ice has been the main problem for motorists in Berwickshire over the past week and with new salt stocks arriving Scottish Borders Council are confident they will be able to keep the main roads and footpaths treated.
With salt stocks due to run out on Monday, January 10, after their main supplier stopped delivering over the festive period, it was a race against time for the council to get more salt in and 3000 tonnes from the Goverment’s national strategic salt stocks were due to be delivered at the beginning of this week bringing the council’s total salt stock back up to approximately 4000 tonnes.
However, the cost to the council of these Government salt supplies is more than twice what they pay their usual supplier - £73 per tonne because it is shipped in from Chile and Peru, against £23 per tonne.
And council leader, Councillor David Parker is reported to have said that he would be happy to pay more if he could and if it was available. The council’s winter weather budget has been committed already and it looks likely that council reserves will have to be raided to ensure the region’s roads and footpaths continue to be as safe as possible.
“Of course we would like to do more if the salt was available but lack of salt is a national issue,” said Councillor Parker.
Normal service has now been resumed and the council supplier is sending a daily supply of 250 tonnes. However, the council is currently using a minimum of 300 tonnes of salt per day, and over the last four days, which have proved extremely challenging because of ice, the council say they would prefer to have been able to put 1000 tonnes of salt on the region’s road and footpaths.
Councillor David Parker praised motorists for heeding the many warnings about ice on the roads but is urging residents to continue to take extra care: “We would like to reassure residents that there are no other reasons behind the ongoing management of our salt stock other than to ensure we can continue to retain a resilient supply of salt so we can ensure our roads are continually maintained with salt.
“We are continuing to operate an active management approach to the use of salt across the Borders to ensure we are able to cover priority areas and main roads. Due to our limited salt supplies, we are doing our best to cover as many minor roads and footpaths as possible but I would urge all residents to take extra care when they are out and about.”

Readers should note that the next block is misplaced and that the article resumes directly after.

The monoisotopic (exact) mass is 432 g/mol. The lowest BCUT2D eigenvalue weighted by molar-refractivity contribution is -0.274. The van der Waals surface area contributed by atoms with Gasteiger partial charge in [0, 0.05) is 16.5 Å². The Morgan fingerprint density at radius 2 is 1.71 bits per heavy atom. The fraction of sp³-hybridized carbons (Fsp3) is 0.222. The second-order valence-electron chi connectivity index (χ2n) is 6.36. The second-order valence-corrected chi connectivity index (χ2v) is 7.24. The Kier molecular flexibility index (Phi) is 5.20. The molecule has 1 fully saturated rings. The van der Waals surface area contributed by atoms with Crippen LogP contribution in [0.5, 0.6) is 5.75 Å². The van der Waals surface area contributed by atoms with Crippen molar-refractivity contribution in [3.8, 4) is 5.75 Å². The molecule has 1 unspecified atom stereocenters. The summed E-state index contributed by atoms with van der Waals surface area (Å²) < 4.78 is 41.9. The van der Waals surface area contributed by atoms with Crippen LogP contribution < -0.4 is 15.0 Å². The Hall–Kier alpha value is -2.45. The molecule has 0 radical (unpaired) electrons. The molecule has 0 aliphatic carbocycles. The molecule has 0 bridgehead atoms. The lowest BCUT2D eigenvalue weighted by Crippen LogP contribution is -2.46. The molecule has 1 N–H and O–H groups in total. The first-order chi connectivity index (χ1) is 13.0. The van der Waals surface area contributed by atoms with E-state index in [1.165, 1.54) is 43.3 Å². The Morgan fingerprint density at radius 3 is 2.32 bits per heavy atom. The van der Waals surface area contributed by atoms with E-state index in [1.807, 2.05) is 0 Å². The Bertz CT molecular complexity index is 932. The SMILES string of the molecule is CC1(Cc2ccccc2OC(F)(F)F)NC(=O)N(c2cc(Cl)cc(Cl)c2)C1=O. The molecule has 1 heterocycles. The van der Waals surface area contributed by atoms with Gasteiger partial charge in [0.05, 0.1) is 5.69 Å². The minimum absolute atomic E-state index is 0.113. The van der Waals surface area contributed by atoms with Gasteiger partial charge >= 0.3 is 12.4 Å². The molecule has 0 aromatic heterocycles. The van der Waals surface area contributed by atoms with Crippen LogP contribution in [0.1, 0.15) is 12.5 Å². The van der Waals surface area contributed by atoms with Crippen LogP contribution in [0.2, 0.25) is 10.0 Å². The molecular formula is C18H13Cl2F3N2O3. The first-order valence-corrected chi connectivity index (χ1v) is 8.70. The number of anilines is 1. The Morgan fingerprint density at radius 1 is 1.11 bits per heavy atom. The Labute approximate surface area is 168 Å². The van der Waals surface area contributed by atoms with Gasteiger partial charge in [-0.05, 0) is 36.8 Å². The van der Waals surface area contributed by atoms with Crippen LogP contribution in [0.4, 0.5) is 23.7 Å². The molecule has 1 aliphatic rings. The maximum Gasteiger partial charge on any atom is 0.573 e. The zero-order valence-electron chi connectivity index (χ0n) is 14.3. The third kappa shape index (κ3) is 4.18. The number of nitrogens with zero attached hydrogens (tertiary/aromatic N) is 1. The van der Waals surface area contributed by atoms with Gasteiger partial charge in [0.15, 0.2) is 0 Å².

Councillor Donald Moffat highlighted incidences where council roads staff have helped out members of the public. On a number of occasions when people have had hospital appointments, the roads department cleared and salted their driveways to ensure they could get out and get to their appointments on time.
Another issue created by the extreme winter weather is pot holes and the council say they are monitoring the condition of roads and the increase in potholes across the region.
“Officers have not yet undertaken a full survey to assess the scale of the problem but this will be carried out as soon as the winter weather eases,” said a council spokesperson.
“Drivers are being asked to be extra vigilant during this time.”
In Coldstream, however, when roads officers were looking at problem areas they were so concerned about the condition of the road on Coldstream High Street outside the town hall that they decided to put tar over a subsiding manhole cover to provide some protection and a buffer for heavy traffic.
“I have been trying to get them to fix this for about two years now and in the bad weather I was at them about various things around Coldstream and elsewhere,” said Councillor Donald Moffat. “When they came to Coldstream one of the jobs that roads officers thought was very dangerous was this manhole cover and they said they would have to do something about it because it could collapse.
“I think it’s Scottish Water’s responsibility and if they need access to it they will have to lift the tar. This is a short term measure to give it a buffer.”